It’s a ‘90s thing at the Colonial

Oct 08, 2012
John Travolta and Uma Thurman dance their way through a memorable scene of “Pulp Fiction.”

Belfast — Although the Colonial Theatre opened in the spring of 1912, the theater is in centennial celebration mode all year. Its free sampling of 100 years of movies continues in October with the era of circa 1994. The series of free showings will go for two more months; November will feature movies made around 2003, and December's films will be from 2011, thus completing "the century re-lived" on the downtown cinema’s screens.

The free films for Monday, Oct. 15 are “Pulp Fiction” (1994) at 7 p.m. and “Forrest Gump” (1994) at 7:15 p.m. A pioneer of plot shuffling and twisty chronology, the in-your-face thriller “Pulp Fiction” rates as a true original. Dark humor, bad bad guys, charming bad guys, cursing, ranting, violence and whackos helped put director Quentin Tarantino on the map. The rogue's gallery of actors includes John Travolta, Samuel L. Jackson, Uma Thurman, Bruce Willis, Christopher Walken, Ving Rhames, Amanda Plummer, Tim Roth and Harvey Keitel.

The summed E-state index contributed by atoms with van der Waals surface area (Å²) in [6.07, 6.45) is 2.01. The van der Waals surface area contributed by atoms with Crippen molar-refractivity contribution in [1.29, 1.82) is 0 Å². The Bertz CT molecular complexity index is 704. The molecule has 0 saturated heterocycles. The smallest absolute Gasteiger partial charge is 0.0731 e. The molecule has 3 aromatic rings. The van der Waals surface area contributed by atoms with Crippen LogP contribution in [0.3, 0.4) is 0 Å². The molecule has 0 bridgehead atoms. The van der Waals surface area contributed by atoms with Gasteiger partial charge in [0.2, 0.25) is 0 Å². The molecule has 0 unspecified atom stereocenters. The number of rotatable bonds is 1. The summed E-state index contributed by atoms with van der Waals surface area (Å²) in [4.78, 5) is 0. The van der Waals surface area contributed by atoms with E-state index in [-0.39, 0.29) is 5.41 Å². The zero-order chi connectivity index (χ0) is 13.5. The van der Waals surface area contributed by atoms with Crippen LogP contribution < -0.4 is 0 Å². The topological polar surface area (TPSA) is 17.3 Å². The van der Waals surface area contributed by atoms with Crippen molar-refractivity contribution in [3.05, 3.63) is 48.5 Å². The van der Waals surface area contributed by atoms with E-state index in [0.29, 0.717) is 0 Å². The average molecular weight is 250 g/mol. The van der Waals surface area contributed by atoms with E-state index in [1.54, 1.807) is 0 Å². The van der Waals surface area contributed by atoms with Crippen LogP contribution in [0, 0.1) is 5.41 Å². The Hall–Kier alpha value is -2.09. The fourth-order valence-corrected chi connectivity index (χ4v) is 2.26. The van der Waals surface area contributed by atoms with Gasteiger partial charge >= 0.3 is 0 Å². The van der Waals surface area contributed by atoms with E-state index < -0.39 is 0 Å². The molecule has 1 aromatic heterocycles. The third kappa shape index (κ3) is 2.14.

Even macho guys get misty over “Forrest Gump,” a sentimental story of hope and perseverance that twines in mid-century American history seen through the unlikely eyes of its simple hero portrayed by the triumphant Tom Hanks. The basic good-heartedness makes this one remarkably touching, reminding us that "life is like a box of chocolates — you never know what you're gonna get."

The free films for Monday, Oct. 22 are “The Player” (1992) at 7 p.m. and “The Wedding Banquet” (1993) at 7:15 p.m. Those who love movies about movies will enjoy “The Player,” a scathing satire of cutthroat Hollywood, perfectly directed by genius Robert Altman. Elements to appreciate include the excellent eight-minute-opening uncut shot, a bevy of wonderful all-star cameos and Tim Robbins' marvelous, memorable portrayal of a ne'er-do-well producer.

“The Wedding Banquet,” directed by Ang Lee, is a gently told Taiwanese tale of family dynamics with a touching twist. It is a charade marriage of convenience for both parties, a gay groom hoping to make aging parents happy and his green card-seeking bride. Funny and warmhearted, this picture brings unconditional love "out of the closet" in the bittersweet finale.

Courier Publications’ A&E Editor Dagney C. Ernest can be reached at (207) 594-4401, ext. 115 or dernest@courierpublicationsllc.com.

Pictured are, clockwise from front left, Mitchell Lichtenstein, Winston Chao and May Chin in Ang Lee’s “The Wedding Banquet.”
Comments (0)
If you wish to comment, please login.